The problem with very large programs such as Microsoft Windows is they are so large, no one person knows how all of it works and the number of people needed to develop it (when it is originally created) or to maintain it, becomes an enormous number.
Google reports to the question "how many lines of code in windows 10" as 50 million (but also points out it's a silly measurement to use) but it is the only thing we can use as a relative example of complexity.
How many people are needed for the "care and feeding of a beast like that?" Well, it depends on how many different function points there are, but if I was dividing up the labor for it, each person would be assigned a certain number of specific functions with some overlap in case a particular person quits, moves to something else, or dies. So, my guess is there are probably 4 or 5,000 people who work on Windows, most of whom have very little knowledge of the "gestalt" of the entire program. So unless these people are very well trained you're going to have integration problems as each piece has to fit in with all the others.
This means at least 3 or 4 levels of management as no manager could properly handle that many people reporting to him or her. So say you have about 1,000 function groups, each group handles one function (printing, file support, dialog box design, help wizards, etc.) averaging 5 people per group), and maybe each manager handles 5 groups, or about 25 people. So that requires 200 managers. Who then require maybe 10 group managers and then a project manager, Windows.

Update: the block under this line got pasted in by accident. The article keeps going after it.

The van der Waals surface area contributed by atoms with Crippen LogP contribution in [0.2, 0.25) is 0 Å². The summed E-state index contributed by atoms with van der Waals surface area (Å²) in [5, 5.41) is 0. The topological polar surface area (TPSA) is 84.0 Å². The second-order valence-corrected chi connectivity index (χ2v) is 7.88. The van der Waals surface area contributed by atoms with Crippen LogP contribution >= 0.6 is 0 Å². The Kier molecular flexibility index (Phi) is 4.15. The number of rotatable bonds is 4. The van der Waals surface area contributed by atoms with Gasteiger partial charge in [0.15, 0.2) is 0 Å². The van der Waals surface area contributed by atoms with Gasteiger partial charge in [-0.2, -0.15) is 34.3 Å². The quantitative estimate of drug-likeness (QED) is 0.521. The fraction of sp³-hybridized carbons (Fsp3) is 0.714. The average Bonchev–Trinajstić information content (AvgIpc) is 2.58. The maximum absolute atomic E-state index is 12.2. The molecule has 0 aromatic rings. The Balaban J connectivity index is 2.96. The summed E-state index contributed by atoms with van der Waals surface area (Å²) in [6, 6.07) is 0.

This means a group of over 5,200 people to work on this thing. That's the size of a small town. And that simply allows the provisioning and management of the people involved, it does not guarantee you get quality work or that some managers aren't incompetents or bastards. (If you've ever worked for a boss that was a bastard you know it.) People are all different, some are mediocre at their jobs, some are good, and some are stars. Even Microsoft isn't going to get stars for every role, some jobs have to get done and somebody has to do them.
So the quality of different parts of the system will vary, and that can include the "fit and finish" of some components, their operation, and their interaction with other parts. It's the "luck of the draw" as to what you get. "You shouldn't criticize the quality of the dance that a dancing bear does, what should amaze you is that it dances at all."
These considerations apply just as much to Linux or BSD as to Windows with the exception that as Open Source, other people besides the developers have seen the source code and can point out bugs. But on any complicated project it's going to be hit-or-miss on product quality. "Sometimes you win, sometimes you loss, all you can do, is, ya pays your money and ya takes your chances."
"The lessons of history teach us, if they teach us anything, that no one learns the lessons that history teaches us."